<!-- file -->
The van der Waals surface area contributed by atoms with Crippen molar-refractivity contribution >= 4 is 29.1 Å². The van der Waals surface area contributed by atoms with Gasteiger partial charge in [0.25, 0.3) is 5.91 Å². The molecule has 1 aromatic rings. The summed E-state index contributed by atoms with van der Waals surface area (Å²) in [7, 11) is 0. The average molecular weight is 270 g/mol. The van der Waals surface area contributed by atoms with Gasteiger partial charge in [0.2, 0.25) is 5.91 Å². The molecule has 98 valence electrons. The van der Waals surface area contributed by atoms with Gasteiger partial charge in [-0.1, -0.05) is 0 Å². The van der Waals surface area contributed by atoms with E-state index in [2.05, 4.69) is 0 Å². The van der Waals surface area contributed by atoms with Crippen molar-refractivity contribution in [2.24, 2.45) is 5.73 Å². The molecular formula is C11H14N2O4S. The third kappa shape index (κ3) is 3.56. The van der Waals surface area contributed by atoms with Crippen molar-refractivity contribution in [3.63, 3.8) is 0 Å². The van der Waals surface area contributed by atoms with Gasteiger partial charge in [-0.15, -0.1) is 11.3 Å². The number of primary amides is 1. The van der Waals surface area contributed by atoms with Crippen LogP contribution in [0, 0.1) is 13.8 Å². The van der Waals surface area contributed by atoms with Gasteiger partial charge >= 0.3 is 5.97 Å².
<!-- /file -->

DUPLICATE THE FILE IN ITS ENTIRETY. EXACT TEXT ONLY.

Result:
The van der Waals surface area contributed by atoms with Crippen molar-refractivity contribution >= 4 is 29.1 Å². The van der Waals surface area contributed by atoms with Gasteiger partial charge in [0.25, 0.3) is 5.91 Å². The molecule has 1 aromatic rings. The summed E-state index contributed by atoms with van der Waals surface area (Å²) in [7, 11) is 0. The average molecular weight is 270 g/mol. The van der Waals surface area contributed by atoms with Gasteiger partial charge in [0.2, 0.25) is 5.91 Å². The molecule has 98 valence electrons. The van der Waals surface area contributed by atoms with Gasteiger partial charge in [-0.1, -0.05) is 0 Å². The van der Waals surface area contributed by atoms with E-state index in [2.05, 4.69) is 0 Å². The van der Waals surface area contributed by atoms with Crippen molar-refractivity contribution in [2.24, 2.45) is 5.73 Å². The molecular formula is C11H14N2O4S. The third kappa shape index (κ3) is 3.56. The van der Waals surface area contributed by atoms with Crippen molar-refractivity contribution in [3.63, 3.8) is 0 Å². The van der Waals surface area contributed by atoms with Gasteiger partial charge in [-0.15, -0.1) is 11.3 Å². The number of primary amides is 1. The van der Waals surface area contributed by atoms with Crippen LogP contribution in [0, 0.1) is 13.8 Å². The van der Waals surface area contributed by atoms with Gasteiger partial charge >= 0.3 is 5.97 Å².